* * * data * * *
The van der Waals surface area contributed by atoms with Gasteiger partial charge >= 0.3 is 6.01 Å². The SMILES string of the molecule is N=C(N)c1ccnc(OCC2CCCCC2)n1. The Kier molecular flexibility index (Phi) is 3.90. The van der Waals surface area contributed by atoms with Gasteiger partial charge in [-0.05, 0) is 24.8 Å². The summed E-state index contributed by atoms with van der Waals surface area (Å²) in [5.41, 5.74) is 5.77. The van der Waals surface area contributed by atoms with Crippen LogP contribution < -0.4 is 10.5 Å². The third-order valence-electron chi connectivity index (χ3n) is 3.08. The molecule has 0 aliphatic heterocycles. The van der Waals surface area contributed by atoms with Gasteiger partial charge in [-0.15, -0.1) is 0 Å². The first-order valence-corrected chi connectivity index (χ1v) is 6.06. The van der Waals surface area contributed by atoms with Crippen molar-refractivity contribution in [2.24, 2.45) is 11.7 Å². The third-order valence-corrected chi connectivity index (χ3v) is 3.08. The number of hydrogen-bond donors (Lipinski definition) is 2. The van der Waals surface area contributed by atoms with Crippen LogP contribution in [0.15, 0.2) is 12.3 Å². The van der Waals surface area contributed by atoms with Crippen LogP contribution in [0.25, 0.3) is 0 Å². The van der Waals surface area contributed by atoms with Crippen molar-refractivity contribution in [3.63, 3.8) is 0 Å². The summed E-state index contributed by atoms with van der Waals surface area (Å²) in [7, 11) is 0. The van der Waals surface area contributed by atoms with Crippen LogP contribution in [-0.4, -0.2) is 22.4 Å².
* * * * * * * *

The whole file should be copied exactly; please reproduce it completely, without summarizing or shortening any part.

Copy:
The van der Waals surface area contributed by atoms with Gasteiger partial charge >= 0.3 is 6.01 Å². The SMILES string of the molecule is N=C(N)c1ccnc(OCC2CCCCC2)n1. The Kier molecular flexibility index (Phi) is 3.90. The van der Waals surface area contributed by atoms with Gasteiger partial charge in [-0.05, 0) is 24.8 Å². The summed E-state index contributed by atoms with van der Waals surface area (Å²) in [5.41, 5.74) is 5.77. The van der Waals surface area contributed by atoms with Crippen LogP contribution < -0.4 is 10.5 Å². The third-order valence-electron chi connectivity index (χ3n) is 3.08. The molecule has 0 aliphatic heterocycles. The van der Waals surface area contributed by atoms with Gasteiger partial charge in [-0.15, -0.1) is 0 Å². The first-order valence-corrected chi connectivity index (χ1v) is 6.06. The van der Waals surface area contributed by atoms with Crippen molar-refractivity contribution in [2.24, 2.45) is 11.7 Å². The third-order valence-corrected chi connectivity index (χ3v) is 3.08. The number of hydrogen-bond donors (Lipinski definition) is 2. The van der Waals surface area contributed by atoms with Crippen LogP contribution in [0.15, 0.2) is 12.3 Å². The van der Waals surface area contributed by atoms with Crippen LogP contribution in [0.25, 0.3) is 0 Å². The van der Waals surface area contributed by atoms with Crippen molar-refractivity contribution in [3.63, 3.8) is 0 Å². The summed E-state index contributed by atoms with van der Waals surface area (Å²) in [7, 11) is 0. The van der Waals surface area contributed by atoms with Crippen LogP contribution in [-0.4, -0.2) is 22.4 Å².